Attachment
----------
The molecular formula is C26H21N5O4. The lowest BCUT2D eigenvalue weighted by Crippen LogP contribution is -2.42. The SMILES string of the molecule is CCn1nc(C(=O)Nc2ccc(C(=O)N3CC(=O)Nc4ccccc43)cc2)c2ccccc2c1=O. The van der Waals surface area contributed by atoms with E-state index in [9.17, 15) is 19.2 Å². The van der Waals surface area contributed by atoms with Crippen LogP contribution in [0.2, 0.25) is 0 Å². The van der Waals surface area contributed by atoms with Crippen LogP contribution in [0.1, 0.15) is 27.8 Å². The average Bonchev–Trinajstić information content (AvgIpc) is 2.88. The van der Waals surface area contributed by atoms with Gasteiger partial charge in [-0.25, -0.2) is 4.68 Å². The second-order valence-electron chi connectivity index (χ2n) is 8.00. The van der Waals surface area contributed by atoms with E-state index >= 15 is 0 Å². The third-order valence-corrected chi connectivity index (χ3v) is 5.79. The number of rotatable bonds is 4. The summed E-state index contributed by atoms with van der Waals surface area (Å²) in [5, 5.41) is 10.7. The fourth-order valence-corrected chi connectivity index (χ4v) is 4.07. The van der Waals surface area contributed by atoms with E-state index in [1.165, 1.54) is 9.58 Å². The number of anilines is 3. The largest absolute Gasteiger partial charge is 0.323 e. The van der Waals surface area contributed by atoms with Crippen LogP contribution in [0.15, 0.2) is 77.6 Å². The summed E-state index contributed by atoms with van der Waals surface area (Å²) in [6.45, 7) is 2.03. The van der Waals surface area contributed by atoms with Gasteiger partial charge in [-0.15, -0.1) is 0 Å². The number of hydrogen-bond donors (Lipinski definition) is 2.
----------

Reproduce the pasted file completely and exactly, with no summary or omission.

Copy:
The molecular formula is C26H21N5O4. The lowest BCUT2D eigenvalue weighted by Crippen LogP contribution is -2.42. The SMILES string of the molecule is CCn1nc(C(=O)Nc2ccc(C(=O)N3CC(=O)Nc4ccccc43)cc2)c2ccccc2c1=O. The van der Waals surface area contributed by atoms with E-state index in [9.17, 15) is 19.2 Å². The van der Waals surface area contributed by atoms with Crippen LogP contribution in [0.2, 0.25) is 0 Å². The van der Waals surface area contributed by atoms with Crippen LogP contribution in [0.1, 0.15) is 27.8 Å². The average Bonchev–Trinajstić information content (AvgIpc) is 2.88. The van der Waals surface area contributed by atoms with Gasteiger partial charge in [-0.25, -0.2) is 4.68 Å². The second-order valence-electron chi connectivity index (χ2n) is 8.00. The van der Waals surface area contributed by atoms with E-state index >= 15 is 0 Å². The third-order valence-corrected chi connectivity index (χ3v) is 5.79. The number of rotatable bonds is 4. The summed E-state index contributed by atoms with van der Waals surface area (Å²) in [5, 5.41) is 10.7. The fourth-order valence-corrected chi connectivity index (χ4v) is 4.07. The van der Waals surface area contributed by atoms with E-state index in [1.165, 1.54) is 9.58 Å². The number of anilines is 3. The largest absolute Gasteiger partial charge is 0.323 e. The van der Waals surface area contributed by atoms with Crippen LogP contribution in [0.15, 0.2) is 77.6 Å². The summed E-state index contributed by atoms with van der Waals surface area (Å²) in [6.45, 7) is 2.03. The van der Waals surface area contributed by atoms with Gasteiger partial charge in [-0.15, -0.1) is 0 Å². The number of hydrogen-bond donors (Lipinski definition) is 2.